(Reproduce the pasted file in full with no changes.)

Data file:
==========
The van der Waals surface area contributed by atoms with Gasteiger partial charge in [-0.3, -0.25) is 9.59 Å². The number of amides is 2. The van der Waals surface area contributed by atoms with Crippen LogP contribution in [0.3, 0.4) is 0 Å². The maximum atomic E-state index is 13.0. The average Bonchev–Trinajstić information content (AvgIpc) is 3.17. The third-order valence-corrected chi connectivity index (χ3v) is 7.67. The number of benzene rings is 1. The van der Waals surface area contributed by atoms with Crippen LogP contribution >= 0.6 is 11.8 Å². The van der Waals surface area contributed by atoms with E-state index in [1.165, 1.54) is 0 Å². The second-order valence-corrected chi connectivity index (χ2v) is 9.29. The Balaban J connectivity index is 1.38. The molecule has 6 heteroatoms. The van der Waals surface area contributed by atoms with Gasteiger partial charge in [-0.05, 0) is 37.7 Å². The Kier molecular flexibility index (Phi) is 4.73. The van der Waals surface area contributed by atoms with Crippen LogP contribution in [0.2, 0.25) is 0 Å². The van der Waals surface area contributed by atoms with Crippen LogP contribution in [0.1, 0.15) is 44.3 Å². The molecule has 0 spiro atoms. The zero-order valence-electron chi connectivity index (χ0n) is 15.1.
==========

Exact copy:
The van der Waals surface area contributed by atoms with Gasteiger partial charge in [-0.3, -0.25) is 9.59 Å². The number of amides is 2. The van der Waals surface area contributed by atoms with Crippen LogP contribution in [0.3, 0.4) is 0 Å². The maximum atomic E-state index is 13.0. The average Bonchev–Trinajstić information content (AvgIpc) is 3.17. The third-order valence-corrected chi connectivity index (χ3v) is 7.67. The number of benzene rings is 1. The van der Waals surface area contributed by atoms with Crippen LogP contribution >= 0.6 is 11.8 Å². The van der Waals surface area contributed by atoms with E-state index in [1.165, 1.54) is 0 Å². The second-order valence-corrected chi connectivity index (χ2v) is 9.29. The Balaban J connectivity index is 1.38. The molecule has 6 heteroatoms. The van der Waals surface area contributed by atoms with Gasteiger partial charge in [-0.05, 0) is 37.7 Å². The Kier molecular flexibility index (Phi) is 4.73. The van der Waals surface area contributed by atoms with Crippen LogP contribution in [0.2, 0.25) is 0 Å². The van der Waals surface area contributed by atoms with Crippen LogP contribution in [0.1, 0.15) is 44.3 Å². The molecule has 0 spiro atoms. The zero-order valence-electron chi connectivity index (χ0n) is 15.1.